Bob Hawke, the charismatic politician, known widely for his love of beer and cricket, served from 1983 to 1991 and is credited with modernizing the economy. He was the center-left Labor Party’s longest-serving PM, who achieved the highest approval ratings of any leader.
He died “peacefully at home”, his wife said in a statement.
“Today we lost Bob Hawke, a great Australian – many would say the greatest Australian of the post-war era,” Blanche d’Alpuget added.
Mr Hawke joined the Labor Party at the age of 18 in 1947 and would go on to win a Rhodes Scholarship to the University of Oxford in 1953. He later joined the trade union movement, rising to become president of the Australian Council of Trade Unions by 1969.
He first won a seat in parliament in 1980 and became Labor leader in 1983. He and Labor won a general election by a landslide soon after.
Mr Hawke was known for his maverick style and will be remembered as Australia’s “larrikin” leader – the prime minister who loved a drink and joke, and made the serious work of politics look like fun.
He set a world record for drinking a yard (1.4l) of beer in 11 seconds while at Oxford University, and he would still perform his party trick of downing a glass of beer at cricket matches well into his late 80s.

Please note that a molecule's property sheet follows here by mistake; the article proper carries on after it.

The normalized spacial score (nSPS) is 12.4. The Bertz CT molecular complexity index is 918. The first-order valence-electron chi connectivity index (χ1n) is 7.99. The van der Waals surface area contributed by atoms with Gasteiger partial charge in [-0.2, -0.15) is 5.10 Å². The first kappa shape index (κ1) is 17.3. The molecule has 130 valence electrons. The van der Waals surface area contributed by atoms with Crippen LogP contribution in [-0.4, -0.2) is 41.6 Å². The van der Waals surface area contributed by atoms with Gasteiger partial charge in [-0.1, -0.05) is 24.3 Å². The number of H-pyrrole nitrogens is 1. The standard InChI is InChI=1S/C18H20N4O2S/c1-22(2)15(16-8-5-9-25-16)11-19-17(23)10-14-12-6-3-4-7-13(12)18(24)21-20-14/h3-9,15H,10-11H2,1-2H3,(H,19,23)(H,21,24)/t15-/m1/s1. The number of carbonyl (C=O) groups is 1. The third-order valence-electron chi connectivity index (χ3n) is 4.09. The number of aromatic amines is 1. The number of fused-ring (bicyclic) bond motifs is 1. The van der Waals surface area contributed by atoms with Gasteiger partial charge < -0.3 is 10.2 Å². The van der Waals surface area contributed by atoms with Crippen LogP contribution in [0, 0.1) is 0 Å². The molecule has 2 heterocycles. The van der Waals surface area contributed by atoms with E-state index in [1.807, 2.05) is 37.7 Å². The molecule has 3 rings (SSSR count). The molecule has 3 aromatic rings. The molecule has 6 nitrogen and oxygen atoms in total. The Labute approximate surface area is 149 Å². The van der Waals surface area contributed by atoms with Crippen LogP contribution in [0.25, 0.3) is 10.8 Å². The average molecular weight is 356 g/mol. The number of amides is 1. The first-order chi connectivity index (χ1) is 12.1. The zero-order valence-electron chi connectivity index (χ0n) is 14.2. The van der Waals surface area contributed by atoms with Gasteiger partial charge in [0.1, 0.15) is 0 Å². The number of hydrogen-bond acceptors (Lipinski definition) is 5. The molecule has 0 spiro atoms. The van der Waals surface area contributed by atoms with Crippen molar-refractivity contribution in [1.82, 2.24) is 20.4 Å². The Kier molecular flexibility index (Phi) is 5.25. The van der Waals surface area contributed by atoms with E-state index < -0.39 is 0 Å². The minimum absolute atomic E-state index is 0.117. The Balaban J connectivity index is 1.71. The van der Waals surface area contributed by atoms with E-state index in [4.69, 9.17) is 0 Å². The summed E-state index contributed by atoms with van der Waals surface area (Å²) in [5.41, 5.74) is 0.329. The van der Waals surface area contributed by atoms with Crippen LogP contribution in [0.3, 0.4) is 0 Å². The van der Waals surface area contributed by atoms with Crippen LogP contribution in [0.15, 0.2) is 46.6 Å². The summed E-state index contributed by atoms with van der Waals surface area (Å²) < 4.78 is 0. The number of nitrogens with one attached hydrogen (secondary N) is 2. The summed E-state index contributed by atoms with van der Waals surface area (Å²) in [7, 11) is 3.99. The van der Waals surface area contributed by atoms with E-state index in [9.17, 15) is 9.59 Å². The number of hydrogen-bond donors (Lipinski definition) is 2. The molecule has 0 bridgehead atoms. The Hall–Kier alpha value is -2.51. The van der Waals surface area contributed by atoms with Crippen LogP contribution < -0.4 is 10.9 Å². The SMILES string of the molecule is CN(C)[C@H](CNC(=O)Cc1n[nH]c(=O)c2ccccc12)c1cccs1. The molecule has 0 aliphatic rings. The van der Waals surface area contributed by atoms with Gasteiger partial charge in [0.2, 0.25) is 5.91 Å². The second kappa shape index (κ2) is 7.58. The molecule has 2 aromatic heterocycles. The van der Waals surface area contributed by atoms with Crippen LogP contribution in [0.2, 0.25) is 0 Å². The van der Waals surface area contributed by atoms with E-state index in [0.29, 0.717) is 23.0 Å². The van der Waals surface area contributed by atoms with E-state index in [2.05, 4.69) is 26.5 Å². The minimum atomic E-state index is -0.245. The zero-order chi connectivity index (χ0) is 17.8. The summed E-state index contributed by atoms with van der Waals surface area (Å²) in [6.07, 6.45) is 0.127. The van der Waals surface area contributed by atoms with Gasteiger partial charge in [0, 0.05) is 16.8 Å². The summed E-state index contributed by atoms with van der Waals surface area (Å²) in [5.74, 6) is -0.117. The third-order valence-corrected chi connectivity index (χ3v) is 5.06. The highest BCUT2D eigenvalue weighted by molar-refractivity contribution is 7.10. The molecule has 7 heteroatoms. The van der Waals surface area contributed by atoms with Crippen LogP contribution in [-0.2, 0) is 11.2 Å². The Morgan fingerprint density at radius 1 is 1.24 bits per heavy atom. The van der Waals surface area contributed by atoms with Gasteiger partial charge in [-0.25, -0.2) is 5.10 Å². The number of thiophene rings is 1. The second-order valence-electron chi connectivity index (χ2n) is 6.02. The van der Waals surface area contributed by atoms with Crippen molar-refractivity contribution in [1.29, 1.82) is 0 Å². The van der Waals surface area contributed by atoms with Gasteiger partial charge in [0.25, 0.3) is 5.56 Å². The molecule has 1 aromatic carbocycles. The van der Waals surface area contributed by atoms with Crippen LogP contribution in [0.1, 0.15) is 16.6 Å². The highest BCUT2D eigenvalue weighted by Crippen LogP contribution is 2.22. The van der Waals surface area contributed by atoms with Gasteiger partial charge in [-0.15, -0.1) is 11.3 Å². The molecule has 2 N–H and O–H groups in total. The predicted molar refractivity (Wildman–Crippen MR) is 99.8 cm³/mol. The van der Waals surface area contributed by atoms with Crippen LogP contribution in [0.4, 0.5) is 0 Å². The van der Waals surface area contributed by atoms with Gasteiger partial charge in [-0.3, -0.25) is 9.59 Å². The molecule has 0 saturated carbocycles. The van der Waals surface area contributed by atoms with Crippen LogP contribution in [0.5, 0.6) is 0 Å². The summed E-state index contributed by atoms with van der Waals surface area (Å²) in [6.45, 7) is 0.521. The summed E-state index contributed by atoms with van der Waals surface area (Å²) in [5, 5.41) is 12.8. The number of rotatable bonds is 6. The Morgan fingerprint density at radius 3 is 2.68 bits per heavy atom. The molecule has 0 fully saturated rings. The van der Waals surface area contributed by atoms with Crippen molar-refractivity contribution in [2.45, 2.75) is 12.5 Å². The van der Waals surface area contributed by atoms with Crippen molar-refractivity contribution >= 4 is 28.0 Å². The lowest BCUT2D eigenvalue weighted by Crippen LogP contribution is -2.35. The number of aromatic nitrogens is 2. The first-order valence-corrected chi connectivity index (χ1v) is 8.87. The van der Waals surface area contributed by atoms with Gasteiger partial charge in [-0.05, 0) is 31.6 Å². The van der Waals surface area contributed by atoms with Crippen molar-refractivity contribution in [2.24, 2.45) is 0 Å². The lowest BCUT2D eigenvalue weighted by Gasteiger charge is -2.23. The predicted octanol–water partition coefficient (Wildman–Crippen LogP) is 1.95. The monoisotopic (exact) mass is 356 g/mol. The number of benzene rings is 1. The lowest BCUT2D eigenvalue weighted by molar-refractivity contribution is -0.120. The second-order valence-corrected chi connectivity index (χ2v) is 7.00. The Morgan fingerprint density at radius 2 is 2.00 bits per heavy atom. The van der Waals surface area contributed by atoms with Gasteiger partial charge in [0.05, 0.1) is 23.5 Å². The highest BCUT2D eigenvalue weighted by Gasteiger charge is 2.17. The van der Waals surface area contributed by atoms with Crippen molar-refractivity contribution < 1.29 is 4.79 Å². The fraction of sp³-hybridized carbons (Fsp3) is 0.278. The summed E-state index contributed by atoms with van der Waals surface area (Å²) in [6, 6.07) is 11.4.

He cried publicly a number of times – most famously in 1989 at a memorial service at Parliament House following the crackdown on Chinese students at Beijing’s Tiananmen square.
He was known for his concern for Australia’s vulnerable, once declaring that he wanted to create a country where there were “no second-class Australians”. He created Australia’s universal healthcare system, Medicare.
But he is also lauded by many for making radical market reforms, including floating the Australian dollar.
“Among his proudest achievements were large increases in the proportion of children finishing high school, his role in ending apartheid in South Africa, and his successful international campaign to protect Antarctica from mining,” the statement from his family said.
He “abhorred racism and bigotry”, it added, and “foresaw the Asian Century”.